IRS Audit Reconsideration 

IRS Audit Reconsideration

IRS Audit Reconsideration 

What is an IRS Audit Reconsideration? Many years ago, our international tax law firm was called upon to assist an International taxpayer who (unwittingly) got caught up in a massive international tax scam. The IRS had issued the Taxpayer many penalties over several different years. The Taxpayer had unknowingly engaged a fraudulent preparer, submitted false tax returns — and then when the taxpayer was audited the preparer did not appear at the audit. When the Taxpayer conducted his online due-diligence, he met with great resistance. To his dismay, all the “self-proclaimed expert” international tax lawyers of the world wide web, former IRS Agents/Examiners, etc. old him he had no recourse. When we took over the case, it was clear that there were no appeal rights left. But, one rock that had been left unturned was making an audit reconsideration submission to the IRS. Over the next two years while negotiating with different agents at the IRS, we were able to abate every single penalty that had been issued — but it all started with the audit reconsideration.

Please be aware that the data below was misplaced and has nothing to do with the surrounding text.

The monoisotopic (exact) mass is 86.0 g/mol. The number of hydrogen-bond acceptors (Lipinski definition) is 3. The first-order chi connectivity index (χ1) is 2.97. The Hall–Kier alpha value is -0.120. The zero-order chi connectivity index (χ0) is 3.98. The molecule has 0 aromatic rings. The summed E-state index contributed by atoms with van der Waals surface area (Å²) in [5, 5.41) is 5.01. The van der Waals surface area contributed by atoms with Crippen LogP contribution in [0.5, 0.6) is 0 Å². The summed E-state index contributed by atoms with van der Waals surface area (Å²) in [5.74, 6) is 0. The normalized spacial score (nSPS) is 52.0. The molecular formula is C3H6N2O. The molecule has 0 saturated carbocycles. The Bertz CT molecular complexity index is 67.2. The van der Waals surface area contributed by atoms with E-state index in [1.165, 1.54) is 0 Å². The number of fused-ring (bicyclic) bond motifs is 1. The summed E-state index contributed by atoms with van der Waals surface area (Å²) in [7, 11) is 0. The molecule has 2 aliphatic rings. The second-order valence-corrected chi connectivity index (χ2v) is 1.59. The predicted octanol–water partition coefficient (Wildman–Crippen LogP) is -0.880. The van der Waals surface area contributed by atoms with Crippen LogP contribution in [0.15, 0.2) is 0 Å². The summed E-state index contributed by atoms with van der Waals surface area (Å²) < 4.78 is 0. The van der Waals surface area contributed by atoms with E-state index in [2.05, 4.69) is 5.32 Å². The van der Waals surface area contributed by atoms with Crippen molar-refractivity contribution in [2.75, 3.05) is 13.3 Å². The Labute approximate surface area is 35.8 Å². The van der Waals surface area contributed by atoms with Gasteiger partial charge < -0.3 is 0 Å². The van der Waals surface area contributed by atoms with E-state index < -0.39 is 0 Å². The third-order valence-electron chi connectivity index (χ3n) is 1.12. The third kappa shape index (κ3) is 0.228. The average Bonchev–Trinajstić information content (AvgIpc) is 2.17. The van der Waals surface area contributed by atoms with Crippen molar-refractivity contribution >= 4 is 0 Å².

IRS Audit Reconsideration Process

Let’s take a look at what the audit reconsideration is and how it works:

The IRM summarizes the Audit reconsideration process as:

      • “Audit reconsiderations are requests to reevaluate the results of an audit assessment when a taxpayer disagrees with the original audit determination and the additional tax has not been fully paid. If the tax has been full paid, then it is a claim.”

Publication 3598 Audit Reconsideration Summarized

We will go through and summarize the Publication to provide some more insight to the process:

      • “An Audit Reconsideration is a process used by the Internal Revenue Service to help you when you disagree with the results of an IRS audit of your tax return, or a return created for you by the IRS because you did not file a tax return as authorized by the Internal Revenue Code 6020(b).”

Reasons for a Request

      • “You may request audit reconsideration if you:

        • Did not appear for your audit

        • Moved and did not receive correspondence from the IRS

        • Have additional information to present that you did not provide during your original audit

        • Disagree with the assessment from the audit”

What does this Mean?